1984 anti-Sikh riot: SC refuses to suspend Sajjan Kumar’s sentence

The bench said the plea would be heard in May 2020 during the summer vacation by a vacation bench.

Published: 06th August 2019 08:27 AM  |   Last Updated: 06th August 2019 08:27 AM   |  A+A-

Sajjan Kumar 1984 anti sikh Riots

Sajjan Kumar (File Photo | PTI)

By Express News Service

NEW DELHI: The Supreme Court on Monday refused to suspend the sentence awarded to former Congress leader Sajjan Kumar, who is undergoing life imprisonment in a case related to the 1984 anti-Sikh riots.

Hearing a plea by Kumar seeking suspension of the sentence awarded to him by the Delhi High Court, the apex court said cases related to the 1984 riots were not “ordinary” and it was “very difficult” to pass an order suspending Sajjan Kumar’s life term without hearing the matter.

ALSO READ: Sajjan Kumar instigated mob to kill Sikhs in 1984 riots, witness tells court

“We understand that these are not simple criminal cases,” a bench comprising Justices S A Bobde and B R Gavai said, adding, “It is not an ordinary case”.

When advocate lawyer Vikas Singh, who was appearing for Kumar, urged the apex court that the plea be heard, the bench said, “We find it very difficult to grant an order which you are seeking without reading or without hearing”.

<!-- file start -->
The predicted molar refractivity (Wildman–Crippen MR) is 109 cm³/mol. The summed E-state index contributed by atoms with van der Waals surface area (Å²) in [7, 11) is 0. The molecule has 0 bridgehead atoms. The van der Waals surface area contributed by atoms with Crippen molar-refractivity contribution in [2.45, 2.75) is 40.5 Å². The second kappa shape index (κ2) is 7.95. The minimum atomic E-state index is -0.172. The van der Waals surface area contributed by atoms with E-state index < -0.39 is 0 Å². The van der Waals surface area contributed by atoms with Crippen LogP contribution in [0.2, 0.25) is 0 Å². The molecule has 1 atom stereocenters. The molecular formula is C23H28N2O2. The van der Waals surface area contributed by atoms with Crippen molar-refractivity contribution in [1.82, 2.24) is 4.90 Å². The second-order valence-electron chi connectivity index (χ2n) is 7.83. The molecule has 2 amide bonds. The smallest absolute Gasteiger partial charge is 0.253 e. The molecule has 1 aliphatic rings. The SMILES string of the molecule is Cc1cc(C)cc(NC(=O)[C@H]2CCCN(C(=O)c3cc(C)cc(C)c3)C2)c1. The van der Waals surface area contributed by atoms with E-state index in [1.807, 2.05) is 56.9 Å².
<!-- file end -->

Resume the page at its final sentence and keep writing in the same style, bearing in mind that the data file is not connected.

The bench said the plea would be heard in May next year during the summer vacation by a vacation bench.
The case in which Kumar, 73, was convicted and sentenced relates to the killing of five Sikhs in Delhi Cantonment’s Raj Nagar Part I area on November 1 and 2 in 1984, and burning down of a gurdwara in Raj Nagar Part II.

Kumar has challenged in the top court the Delhi High Court’s verdict of last December that awarded him life imprisonment for the “remainder of his natural life”. During the hearing on Monday, Singh told the bench that there was no allegation that Kumar was part of the attacking mob which committed the offence.
Advocate Dushyant Dave, appearing for the complainant, said that Kumar was earlier acquitted by the trial court but the high court convicted him on “very cogent reasons”.

Singh argued that Kumar was the person who had helped in the rehabilitation of victims after the 1984 riots.

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